While they vary by estate, gifts usually include some constants. Gifts should include assets that will grow in value. “You choose an article that is appreciating in value because you want to give away something worth $5 million today and worth $6 million or $7 million in the future,” Mapes says.

In the past, real estate was the obvious choice, he says. But when the housing bubble burst, those gifts dwindled. Now that the market has cooled, the asset has room to grow again. Under these market conditions, it makes more sense to gift, say, a summer beach house to an heir, Mapes notes. “If a gift is appropriate, you start to look at the components that give the most bang for the buck,” he says.

Gifts come with some pitfalls. Too much gifting of liquid assets could back the giver into a financial corner that could have major repercussions for retirement. “You want to make sure you are not gifting too much. You want a projection of what you may need to keep your standard of living,” Gillespie says.


The introduction of portability changed the estate tax playing field for many couples. It more or less ensures the vast majority can use the full $10 million exemption. With any unused exemption passed to the surviving spouse, a family can be better buffered against the estate tax or losing critical assets. Portability’s addition was a common-sense change to protect surviving spouses, says Jason Eliason, a principal with Waller Financial Planning Group.

Previously, the standard trust when weighing an estate was the A-B trust, or marital trust, which splits the estate upon the death of the first spouse. While the surviving spouse has income from his or her portion of the trust, the decedent’s portion remains under lock and key.

Portability has reduced concerns about the loss of some of the exemption, Eliason says. “A family farm would be the big one in Ohio. People don’t think they’re wealthy and suddenly they have a non-liquid asset. With portability, that’s not as big an issue,” he says.

Previously, a couple could lose assets if they were improperly structured, Schuman says. Exemptions for husbands and wives were more stringent. “Historically, if you have a $3.5 million exemption and your wife had a $3.5 million exemption and she has no money, she loses her exemption when you die,” Schuman says.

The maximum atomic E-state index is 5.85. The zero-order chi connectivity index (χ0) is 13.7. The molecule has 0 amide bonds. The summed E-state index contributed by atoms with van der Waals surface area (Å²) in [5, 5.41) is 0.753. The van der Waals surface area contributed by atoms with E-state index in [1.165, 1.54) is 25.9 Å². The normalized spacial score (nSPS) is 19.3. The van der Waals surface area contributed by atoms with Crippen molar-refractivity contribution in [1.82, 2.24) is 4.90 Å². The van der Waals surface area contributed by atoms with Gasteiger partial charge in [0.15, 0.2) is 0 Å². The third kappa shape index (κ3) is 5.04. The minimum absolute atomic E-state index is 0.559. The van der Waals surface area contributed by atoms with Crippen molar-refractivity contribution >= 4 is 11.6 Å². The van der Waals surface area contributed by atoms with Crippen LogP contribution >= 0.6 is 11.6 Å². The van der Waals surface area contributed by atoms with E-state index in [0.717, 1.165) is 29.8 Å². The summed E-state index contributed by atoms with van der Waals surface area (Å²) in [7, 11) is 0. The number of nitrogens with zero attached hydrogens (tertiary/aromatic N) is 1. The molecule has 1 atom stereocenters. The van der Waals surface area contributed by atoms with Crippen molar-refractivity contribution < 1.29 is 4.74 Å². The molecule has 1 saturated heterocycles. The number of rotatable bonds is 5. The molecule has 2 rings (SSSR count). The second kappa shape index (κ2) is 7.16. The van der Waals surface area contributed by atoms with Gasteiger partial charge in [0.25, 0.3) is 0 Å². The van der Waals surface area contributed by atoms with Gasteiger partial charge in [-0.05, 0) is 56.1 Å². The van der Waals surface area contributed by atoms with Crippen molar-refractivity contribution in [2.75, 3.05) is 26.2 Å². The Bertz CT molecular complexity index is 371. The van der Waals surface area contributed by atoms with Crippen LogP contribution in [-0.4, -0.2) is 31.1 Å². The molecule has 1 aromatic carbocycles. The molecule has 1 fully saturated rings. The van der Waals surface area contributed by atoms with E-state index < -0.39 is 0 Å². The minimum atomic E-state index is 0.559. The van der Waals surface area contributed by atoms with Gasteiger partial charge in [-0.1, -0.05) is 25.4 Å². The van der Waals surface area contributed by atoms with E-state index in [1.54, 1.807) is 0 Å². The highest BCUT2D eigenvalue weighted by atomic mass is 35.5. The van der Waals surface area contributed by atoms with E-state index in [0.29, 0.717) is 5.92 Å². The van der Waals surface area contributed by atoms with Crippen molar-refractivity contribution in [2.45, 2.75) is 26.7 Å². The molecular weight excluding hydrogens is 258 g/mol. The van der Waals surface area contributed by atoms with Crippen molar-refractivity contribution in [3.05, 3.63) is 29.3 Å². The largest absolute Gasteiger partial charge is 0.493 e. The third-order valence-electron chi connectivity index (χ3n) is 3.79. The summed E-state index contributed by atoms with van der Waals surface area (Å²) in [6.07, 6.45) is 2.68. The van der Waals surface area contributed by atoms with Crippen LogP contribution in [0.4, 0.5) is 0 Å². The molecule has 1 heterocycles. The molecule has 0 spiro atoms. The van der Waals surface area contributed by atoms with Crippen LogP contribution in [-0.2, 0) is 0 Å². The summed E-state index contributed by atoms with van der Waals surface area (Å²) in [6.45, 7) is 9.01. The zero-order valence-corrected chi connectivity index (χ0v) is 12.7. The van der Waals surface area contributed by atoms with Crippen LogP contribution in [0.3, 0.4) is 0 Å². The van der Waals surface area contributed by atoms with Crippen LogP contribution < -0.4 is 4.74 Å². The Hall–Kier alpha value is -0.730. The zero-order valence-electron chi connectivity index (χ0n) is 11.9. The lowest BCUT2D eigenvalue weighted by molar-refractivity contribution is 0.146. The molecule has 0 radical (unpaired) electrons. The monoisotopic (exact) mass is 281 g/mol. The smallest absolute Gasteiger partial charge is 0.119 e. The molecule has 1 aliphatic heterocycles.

Portability does come with limits, however: The remaining exemption goes away if the surviving spouse remarries, Wolper says.

2013 and Beyond

What will happen next year remains uncertain. If Congress does not take action, the estate tax exemption reverts to $1 million and a 55 percent tax rate.

Those on the cusp should review their estate plan with their attorney. People tend to undervalue their estates; most estimate their assets at about 70 percent of actual value, Mapes says. “The more important aspect is someone with $800,000 to $1 million cannot usually afford to give assets away. Most likely, they will be depleting assets as they age,” Eliason says.

There are already signals the $1 million exemption might not stick, but even if it’s around for 2013, most experts believe it won’t last. President Barack Obama’s budget proposal takes the exemption back to $3.5 million, but increases the maximum tax rate to 45 percent. O’Reilly says more modifications should be expected because the estate tax has evolved into a “political hot potato.”

Still, don’t expect any resolution prior to the presidential election. The estate tax could earn attention in the year-end lame duck session or in early 2013. There is even a remote possibility the estate tax could be eliminated as part of a compromise. “There is a ton of uncertainty. We’ve been living with uncertainty since we started down this path,” Schuman says.

Whatever happens, a new estate tax deal probably won’t get top billing in any tax cut or budget compromise. “Estate tax issues almost always get tacked onto another bill,” Mapes says.

Bill Melville is a freelance writer.

Reprinted from the May 2012 issue of Columbus C.E.O. Copyright © Columbus C.E.O.